I found the toasted taro custard at Khao Kang, an Elmhurst steam table specialist, with a sideline in desserts. Like so many of my favorite Thai snacks, the dense eggy morkhang puek blurs the Western disctinctions of sweet and savory. In case there was any doubt that this is a Thai dessert, caramelized shallots sit atop the burnished brown surface.
The distinctly Thai combination of salt, egg, and coconut milk is lovely. The whole affair tastes like a Southeast Asian version of flan. It almost makes me want to sneak in a bottle of fish sauce to a Cuban restaurant. Almost.
Java Village, an Indonesian steam table joint in Elmhurst, was once a staple of my Southeast Asian food tour. Typically a tour would start with an order of kwetiau Jakarta, a stir fry of Indonesian broad noodles with beef tripe and tendon. Chef Dewi also served one of my favorite comfort foods bubur ayam,congee with fried chicken and a salted egg. Then one day about five months ago Chef Dewi and Java Village vanished.
Last Monday I stopped by Indo Java Grocery to inquire after Dewi’s whereabouts. I was ecstatic to learn that she cooks there every Tuesday. The next day I returned expecting to find a selection of prepared foods for take home. Instead Dewi directed me to a tiny table in the back of the shop. It was laid out with a purple tablecloth that read “Happy Birthday!” (more…)
Sticky rice for all the offal lovers in the house.
A few months ago I made my first ever Chinese New Year’s resolution: eat more Taiwanese food. Lucky for me Taiwanese Gourmet is just a few subway stops away from C+M headquarters. I’ve slowly been eating my way through the Elmhurst eatery’s menu. Recently I started exploring the vast selection of offal. There are more than half a dozen preparations of intestines, including two varieties of goose innards. One of my favorites is something that goes by the Chinese name da chang bao xiao chang, which translates loosely to big intestine wrapping little intestine.
“The Chinese name doesn’t describe anything about the food,” Taiwanese Gourmet’s manager, Alvin Chen told me explaining that the dish consists of a glutinous rice stuffed pig intestine that’s been steamed and sliced. A disc of Taiwanese pork sausage is then placed between each slice. (more…)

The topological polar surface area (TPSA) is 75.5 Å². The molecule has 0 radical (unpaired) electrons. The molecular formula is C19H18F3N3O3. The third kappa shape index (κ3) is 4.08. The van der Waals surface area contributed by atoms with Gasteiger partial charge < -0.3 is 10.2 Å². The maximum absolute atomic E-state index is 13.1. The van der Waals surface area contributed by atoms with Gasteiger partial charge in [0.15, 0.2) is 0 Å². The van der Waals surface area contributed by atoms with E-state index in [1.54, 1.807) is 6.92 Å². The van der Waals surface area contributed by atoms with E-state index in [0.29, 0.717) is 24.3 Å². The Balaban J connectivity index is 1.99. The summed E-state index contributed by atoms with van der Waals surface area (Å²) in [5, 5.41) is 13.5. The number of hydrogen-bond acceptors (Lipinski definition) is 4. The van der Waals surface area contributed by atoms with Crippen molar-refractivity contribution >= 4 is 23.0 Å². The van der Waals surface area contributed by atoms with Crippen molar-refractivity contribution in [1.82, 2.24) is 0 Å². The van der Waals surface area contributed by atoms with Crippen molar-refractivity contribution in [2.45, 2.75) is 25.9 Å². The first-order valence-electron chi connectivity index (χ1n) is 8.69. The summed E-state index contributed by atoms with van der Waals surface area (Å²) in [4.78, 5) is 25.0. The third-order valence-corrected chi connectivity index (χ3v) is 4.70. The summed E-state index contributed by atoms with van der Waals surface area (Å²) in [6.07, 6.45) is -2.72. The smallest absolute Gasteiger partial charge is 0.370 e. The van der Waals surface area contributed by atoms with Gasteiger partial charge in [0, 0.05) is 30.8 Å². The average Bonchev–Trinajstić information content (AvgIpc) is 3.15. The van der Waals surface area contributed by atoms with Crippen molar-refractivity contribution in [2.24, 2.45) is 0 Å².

Sweet, savory, and spicy; it’s my new favorite Thai toast.
In the Little Bangkok of Elmhurst, Queens, Thai toast is often an elaborate affair laden with fruit, ice cream, and syrup. I’ve long wondered whether there was a more savory version, one that hewed to more conventional Thai flavors. Turns out there is. It exists in the form of a chili jam and pork floss sandwich being served at Pata Cafe.
Sweet, spicy, salty and porky—it’s my kind of sandwich. It made for a perfect dessert after a rather epic Indian-Chinese meal. Pata Cafe is big among the local schoolchildren most of whom order French fries and hot dogs. If Pata Cafe was around when I was a kid you can bet I’d be ordering this savory-sweet-spicy sandwich. As far as this farang’s concerned, it’s a real after-school special.
Pata Cafe, 56-14 Van Horn St., Elmhurst, 347-469-7142
Peter Lo whipping up Singapore chow mein in the kitchen of Tangra Masala.
Indian-Chinese, with its fiery palate of ginger, garlic, green chilies and soy, used to be one of my favorites, but for about five years my love affair for one of the world’s original fusion cuisines was doused by waves of regional Chinese,Thai, and Uzbek food. I’ve been away from my old flame, Tangra Masala for far too long. It took a chef buddy, Jonathan Forgash, to reintroduce me to one of Queens most vibrant and delicious cuisines. And in so doing he introduced me to the man who is unquestionably the Godfather of Indian-Chinese cuisine in Queens, Chef Peter Lo. Chef Lo took the time out of his busy schedule to talk about the hallmarks of his cuisine as well as the upcoming Queens Dinner Club.
Where are you from originally and how did you learn to cook?
I’m from Calcutta. When I came to this country in 1984 I used to work part time in a restaurant. I really got fascinated seeing the way food was cooked and prepared. I liked the system. Back home my mother had an Indian-Chinese restaurant. She’s an excellent cook. Gradually I got to love cooking food, a friend used to say, “Why don’t you open a restaurant? You know you cook good food.” So that’s how I got to opened this restaurant in 2001. (more…)